Goal: To review individual and group (employer) health insurance during open enrollment (including Medicare). Also review all other group employee benefits for open enrollment.
What is open enrollment for insurance?
Open enrollment for insurance is the period during which you can purchase health insurance, make changes to health insurance along with enrolling in or making changes to your individual and group (employer) insurance plans. There are special enrollment periods for health insurance, medicare and group/employer insurance where you can enroll or make changes if you have a major qualifying event such as marriage, birth, adoption, divorce, death, starting or leaving a job.
Health Insurance Open Enrollment:
Medicare open enrollment is October 15 to December 7, 2019 (here).
Individual health care coverage open enrollment on is November 1 to December 15, 2019 for the Federal Health Care Insurance Exchange at healthcare.gov. healthcare.gov is used by residents of Alabama, Alaska, Arizona, Arkansas, Delaware, Florida, Georgia, Hawaii, Iowa, Illinois, Indiana, Kansas, Kentucky, Louisiana, Maine, Michigan, Mississippi, Missouri, Montana, North Carolina, North Dakota, Nebraska, New Jersey, New Hampshire, Nevada, Ohio, Oklahoma, Oregon, Pennsylvania, South Carolina, South Dakota, Tennessee, Texas, Utah, Virginia, Wisconsin, West Virginia and Wyoming.
States that maintain their own health care exchange will have open enrollment starting on October 15th (typically) and will usually have longer open enrollment periods. Following are the states with their own exchange: California, Colorado, Connecticut, District of Columbia, Idaho, Maryland, Massachusetts, Minnesota, Nevada, New York, Rhode Island, Vermont, Washington. Be sure to check with your State’s Exchange website to confirm the open enrollment dates.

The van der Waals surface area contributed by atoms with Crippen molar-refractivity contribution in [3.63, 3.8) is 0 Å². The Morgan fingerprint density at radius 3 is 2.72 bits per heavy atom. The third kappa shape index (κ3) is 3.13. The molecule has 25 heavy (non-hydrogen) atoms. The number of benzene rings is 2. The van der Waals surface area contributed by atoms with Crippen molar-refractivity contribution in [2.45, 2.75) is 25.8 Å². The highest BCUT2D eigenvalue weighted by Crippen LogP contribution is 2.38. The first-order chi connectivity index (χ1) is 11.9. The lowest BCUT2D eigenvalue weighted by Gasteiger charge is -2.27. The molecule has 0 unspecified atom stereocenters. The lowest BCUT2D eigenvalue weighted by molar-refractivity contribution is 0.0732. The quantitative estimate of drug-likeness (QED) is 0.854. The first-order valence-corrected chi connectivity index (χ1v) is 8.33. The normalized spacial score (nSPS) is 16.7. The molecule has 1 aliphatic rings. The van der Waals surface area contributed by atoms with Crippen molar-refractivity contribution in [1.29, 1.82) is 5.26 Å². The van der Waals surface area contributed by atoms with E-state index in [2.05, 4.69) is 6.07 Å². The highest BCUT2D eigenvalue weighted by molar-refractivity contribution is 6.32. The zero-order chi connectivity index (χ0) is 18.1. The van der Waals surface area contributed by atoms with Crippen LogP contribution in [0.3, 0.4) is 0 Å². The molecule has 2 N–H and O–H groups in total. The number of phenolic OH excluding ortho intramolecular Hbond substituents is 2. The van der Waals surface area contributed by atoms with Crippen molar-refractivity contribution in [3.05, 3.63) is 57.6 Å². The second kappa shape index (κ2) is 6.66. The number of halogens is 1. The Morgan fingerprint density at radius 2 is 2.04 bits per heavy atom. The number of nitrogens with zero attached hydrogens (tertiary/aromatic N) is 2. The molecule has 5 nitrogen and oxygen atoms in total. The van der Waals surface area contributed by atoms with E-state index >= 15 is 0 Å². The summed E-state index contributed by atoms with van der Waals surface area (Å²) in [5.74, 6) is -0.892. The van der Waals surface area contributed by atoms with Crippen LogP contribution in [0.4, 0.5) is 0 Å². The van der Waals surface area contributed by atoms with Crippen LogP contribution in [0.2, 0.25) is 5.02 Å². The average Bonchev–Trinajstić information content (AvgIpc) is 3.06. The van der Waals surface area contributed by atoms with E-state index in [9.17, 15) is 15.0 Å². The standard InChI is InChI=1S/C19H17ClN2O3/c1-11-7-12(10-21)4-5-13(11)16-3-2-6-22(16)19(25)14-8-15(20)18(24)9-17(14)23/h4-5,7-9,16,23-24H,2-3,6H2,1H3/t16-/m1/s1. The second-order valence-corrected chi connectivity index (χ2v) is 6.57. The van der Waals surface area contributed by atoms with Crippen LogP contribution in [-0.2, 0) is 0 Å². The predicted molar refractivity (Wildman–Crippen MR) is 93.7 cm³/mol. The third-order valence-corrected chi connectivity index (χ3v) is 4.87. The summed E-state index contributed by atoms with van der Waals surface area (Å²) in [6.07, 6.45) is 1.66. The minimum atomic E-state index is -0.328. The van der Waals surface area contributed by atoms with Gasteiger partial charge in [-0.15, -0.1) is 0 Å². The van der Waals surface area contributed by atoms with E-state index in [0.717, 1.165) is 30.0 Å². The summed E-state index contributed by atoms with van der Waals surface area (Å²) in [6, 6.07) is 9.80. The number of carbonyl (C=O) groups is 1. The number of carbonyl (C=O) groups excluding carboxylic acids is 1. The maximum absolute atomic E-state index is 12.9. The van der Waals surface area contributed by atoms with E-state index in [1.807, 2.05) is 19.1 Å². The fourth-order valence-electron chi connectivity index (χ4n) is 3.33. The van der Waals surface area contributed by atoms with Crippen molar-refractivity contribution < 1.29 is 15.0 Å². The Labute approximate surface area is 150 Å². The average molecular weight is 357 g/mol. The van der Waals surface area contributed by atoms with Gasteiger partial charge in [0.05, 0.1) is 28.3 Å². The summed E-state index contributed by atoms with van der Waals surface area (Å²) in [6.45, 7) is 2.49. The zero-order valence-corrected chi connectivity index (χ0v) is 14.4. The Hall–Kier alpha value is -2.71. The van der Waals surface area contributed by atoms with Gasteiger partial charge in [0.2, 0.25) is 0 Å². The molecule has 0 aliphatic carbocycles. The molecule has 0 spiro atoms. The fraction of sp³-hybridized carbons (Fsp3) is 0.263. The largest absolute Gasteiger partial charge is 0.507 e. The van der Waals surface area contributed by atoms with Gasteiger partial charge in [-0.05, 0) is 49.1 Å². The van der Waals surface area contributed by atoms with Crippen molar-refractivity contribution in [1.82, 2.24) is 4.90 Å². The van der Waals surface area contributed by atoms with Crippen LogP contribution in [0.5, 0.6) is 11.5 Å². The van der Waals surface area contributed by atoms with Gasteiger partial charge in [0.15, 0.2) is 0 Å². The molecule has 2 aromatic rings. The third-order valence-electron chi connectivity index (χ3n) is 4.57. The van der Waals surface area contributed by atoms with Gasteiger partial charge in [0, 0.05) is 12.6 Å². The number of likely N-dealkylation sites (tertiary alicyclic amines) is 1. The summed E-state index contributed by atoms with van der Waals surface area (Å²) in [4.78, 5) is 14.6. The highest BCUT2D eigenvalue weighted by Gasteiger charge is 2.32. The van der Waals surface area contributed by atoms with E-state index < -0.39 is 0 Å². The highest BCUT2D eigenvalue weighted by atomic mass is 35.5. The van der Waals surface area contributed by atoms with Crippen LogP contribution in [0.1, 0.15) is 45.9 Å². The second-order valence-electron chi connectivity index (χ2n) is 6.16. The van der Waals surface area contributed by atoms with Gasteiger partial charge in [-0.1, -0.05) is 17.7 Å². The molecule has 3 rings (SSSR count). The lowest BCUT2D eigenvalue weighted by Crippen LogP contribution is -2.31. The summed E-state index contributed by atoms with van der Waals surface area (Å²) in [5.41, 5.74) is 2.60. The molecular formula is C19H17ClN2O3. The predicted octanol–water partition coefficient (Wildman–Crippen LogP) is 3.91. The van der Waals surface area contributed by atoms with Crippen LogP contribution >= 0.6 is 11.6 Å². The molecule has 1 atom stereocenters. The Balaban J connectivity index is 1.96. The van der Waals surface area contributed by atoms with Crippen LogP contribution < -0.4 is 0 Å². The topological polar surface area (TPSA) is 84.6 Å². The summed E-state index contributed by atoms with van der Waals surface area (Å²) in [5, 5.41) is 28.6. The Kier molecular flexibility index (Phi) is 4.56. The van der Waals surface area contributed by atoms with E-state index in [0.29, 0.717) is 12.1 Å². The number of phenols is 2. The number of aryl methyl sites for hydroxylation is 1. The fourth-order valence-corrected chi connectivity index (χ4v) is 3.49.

Group (Employer) Insurance
What should I consider during group (employer) open enrollment?
- Insurance that you and your dependents have outside of your employer such as individual insurance or coverage through a spouse/domestic partner’s/parents group insurance plan.
- If you are planning to leave your employer in the next year, consider whether your group insurance is portable and if an individual policy is needed. Most group insurance coverage is not portable.
- Understand what each benefit is and what your options are. Use all available resources to learn about your options including your human resources/benefits department, the insurance company and trusted websites such as tonysteuer.com and naic.org.
- Do you have a need for a particular benefit? For example, accidental death and dismemberment coverage is not a great buy, so unless your employer pays for it, you should skip it.
- Is your employer offering any new benefits? Employers are offering a wider range of benefits such as long term care insurance, legal plans, identity theft protection, pet insurance and student loan refinancing programs.
- Wellness plans are becoming more common. Be sure to inderstand the terms and options. These plans can include financial incentives for participation and meeting certain benchmarks.
- Carefully review any changes to your employers plans.
Note: Employers usually now provide a set credit which is applied towards your cumulative employee benefits premiums and contributions rather than directly covering the premiums for each benefit..
Access the Get Ready Toolkit and download the Health Care costs worksheet, group (employee) benefits and deductions worksheet along along with insurance worksheets for all types of insurance (here).
The Get Ready Toolkit also includes a subscription to the Get Ready Newsletter which follows the Get Ready Financial Calendar to help you stay financially prepared.
Pick up a copy of Get Ready: A Step-By-Step Planner for Maintaining Your Financial First Aid kit to guide you through organizing your financial documents and creating your cash flow statement and net worth statement. Pick up a copy on Amazon (here), purchase a digital copy (here) or learn more (here).